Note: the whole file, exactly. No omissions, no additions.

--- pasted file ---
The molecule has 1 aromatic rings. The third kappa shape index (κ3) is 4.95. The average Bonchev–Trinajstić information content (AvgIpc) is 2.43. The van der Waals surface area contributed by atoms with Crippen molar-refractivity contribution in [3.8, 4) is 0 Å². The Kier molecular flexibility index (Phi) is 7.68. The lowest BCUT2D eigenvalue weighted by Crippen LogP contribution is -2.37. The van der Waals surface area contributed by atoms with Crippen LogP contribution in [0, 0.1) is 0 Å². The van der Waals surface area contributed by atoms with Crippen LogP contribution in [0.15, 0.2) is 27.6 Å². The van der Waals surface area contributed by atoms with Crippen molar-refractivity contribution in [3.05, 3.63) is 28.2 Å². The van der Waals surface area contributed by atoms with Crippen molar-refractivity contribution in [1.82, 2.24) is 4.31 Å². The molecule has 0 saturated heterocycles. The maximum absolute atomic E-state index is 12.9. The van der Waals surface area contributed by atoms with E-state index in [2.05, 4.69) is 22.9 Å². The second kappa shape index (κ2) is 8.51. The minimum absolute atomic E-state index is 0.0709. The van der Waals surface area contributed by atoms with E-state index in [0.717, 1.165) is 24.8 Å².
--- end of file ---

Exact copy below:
The molecule has 1 aromatic rings. The third kappa shape index (κ3) is 4.95. The average Bonchev–Trinajstić information content (AvgIpc) is 2.43. The van der Waals surface area contributed by atoms with Crippen molar-refractivity contribution in [3.8, 4) is 0 Å². The Kier molecular flexibility index (Phi) is 7.68. The lowest BCUT2D eigenvalue weighted by Crippen LogP contribution is -2.37. The van der Waals surface area contributed by atoms with Crippen LogP contribution in [0, 0.1) is 0 Å². The van der Waals surface area contributed by atoms with Crippen LogP contribution in [0.15, 0.2) is 27.6 Å². The van der Waals surface area contributed by atoms with Crippen molar-refractivity contribution in [3.05, 3.63) is 28.2 Å². The van der Waals surface area contributed by atoms with Crippen molar-refractivity contribution in [1.82, 2.24) is 4.31 Å². The molecule has 0 saturated heterocycles. The maximum absolute atomic E-state index is 12.9. The van der Waals surface area contributed by atoms with E-state index in [2.05, 4.69) is 22.9 Å². The second kappa shape index (κ2) is 8.51. The minimum absolute atomic E-state index is 0.0709. The van der Waals surface area contributed by atoms with E-state index in [0.717, 1.165) is 24.8 Å².